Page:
CHELSEA — When you're planning a run through lakes of mud surrounded by fire, preparation is probably a good idea.
Chelsea Piers' coach Gerald Moore says he can help you get ready.
Moore, a fearsome former boot camp instructor for the U.S. Army, has assembled a training regimen of offbeat exercises designed to prepare both the fit and the feeble for the summer's mud runs.
Mud runs, such as Tough Mudder or the Warrior Dash, have grown in popularity in recent years. Tough Mudder, which bills itself as "probably the toughest event on the planet," regularly brings in some 20,000 participants who embark on a 10 to 12 mile dash through obstacles like rope climbs, flaming pyres and, of course, mud.
Moore's own tough training simulates many of those obstacles — all within the air-conditioned comfort of the Chelsea Piers' Sports Center.
"Just about anything that you can do that challenges your mobility and ability to move from one place to another, we have here," Moore said.
Gary Griffin, 33, regularly attends Moore's training and in June was completing a body-breaking course of rope climbs, runs, weight pulls and sand crawls.
"It's tough — a good whole body workout," he said.
"A mud run, it's tough and you never know what's coming, but this definitely gets you ready for a race."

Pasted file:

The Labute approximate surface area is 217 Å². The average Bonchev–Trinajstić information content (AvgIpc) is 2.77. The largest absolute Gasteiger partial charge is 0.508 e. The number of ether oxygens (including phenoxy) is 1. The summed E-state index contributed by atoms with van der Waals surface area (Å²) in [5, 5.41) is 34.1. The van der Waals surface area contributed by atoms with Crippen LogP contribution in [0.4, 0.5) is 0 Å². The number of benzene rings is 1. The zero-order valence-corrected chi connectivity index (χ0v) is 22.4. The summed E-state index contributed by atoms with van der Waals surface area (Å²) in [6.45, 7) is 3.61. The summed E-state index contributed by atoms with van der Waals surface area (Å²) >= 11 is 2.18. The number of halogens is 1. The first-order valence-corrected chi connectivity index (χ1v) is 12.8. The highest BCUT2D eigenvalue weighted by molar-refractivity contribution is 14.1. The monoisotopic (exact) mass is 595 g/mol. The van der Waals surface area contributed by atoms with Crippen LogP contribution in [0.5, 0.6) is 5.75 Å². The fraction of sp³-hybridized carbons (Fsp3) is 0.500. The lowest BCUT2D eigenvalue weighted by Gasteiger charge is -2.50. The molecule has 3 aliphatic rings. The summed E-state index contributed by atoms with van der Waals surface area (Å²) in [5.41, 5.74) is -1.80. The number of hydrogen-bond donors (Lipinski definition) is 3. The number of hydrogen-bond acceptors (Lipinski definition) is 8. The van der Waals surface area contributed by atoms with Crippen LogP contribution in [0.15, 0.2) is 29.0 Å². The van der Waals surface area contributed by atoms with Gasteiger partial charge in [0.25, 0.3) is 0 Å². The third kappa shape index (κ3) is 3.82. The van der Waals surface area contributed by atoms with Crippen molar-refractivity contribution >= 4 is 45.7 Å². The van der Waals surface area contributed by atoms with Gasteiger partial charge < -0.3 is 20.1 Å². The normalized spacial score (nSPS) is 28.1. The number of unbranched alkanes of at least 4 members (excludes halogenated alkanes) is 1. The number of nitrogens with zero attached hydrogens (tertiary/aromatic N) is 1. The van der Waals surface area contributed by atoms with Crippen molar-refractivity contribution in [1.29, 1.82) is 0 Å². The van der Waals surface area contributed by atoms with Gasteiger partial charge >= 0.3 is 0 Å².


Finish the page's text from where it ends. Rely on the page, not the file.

Moore's training course involves more than just your typical treadmill and weights. Chelsea Piers put up a jungle gym at his request, and he orders his trainees to crawl through the sand of its beach volleyball courts.
They've also ordered specialty machines like the Jacob's Ladder, a sort of ladder-treadmill that simulates climbing up a wall, as well as a Marpo rope that simulates pulling your body up a rope — or even a tug-of-war.
"It's this sort of equipment that lets us train our people to be the best at those sorts of runs," Moore said.
The runs near New York City are largely scheduled for the end of the summer or the start of September, which means that if you're hoping to make it over the legion of obstacles and finish the race, you'd better start training now, Moore said.
He added that it may also be the best way to get that beach body as the summer goes on.
"People now want more goals that are outside of themselves," he said. "It gives them incentive to push forward, it makes them work out harder each and every day."
Moore's classes at Chelsea Piers start at $576 for eight weeks for members, and $720 for non-members. Full schedule and details are available at their website.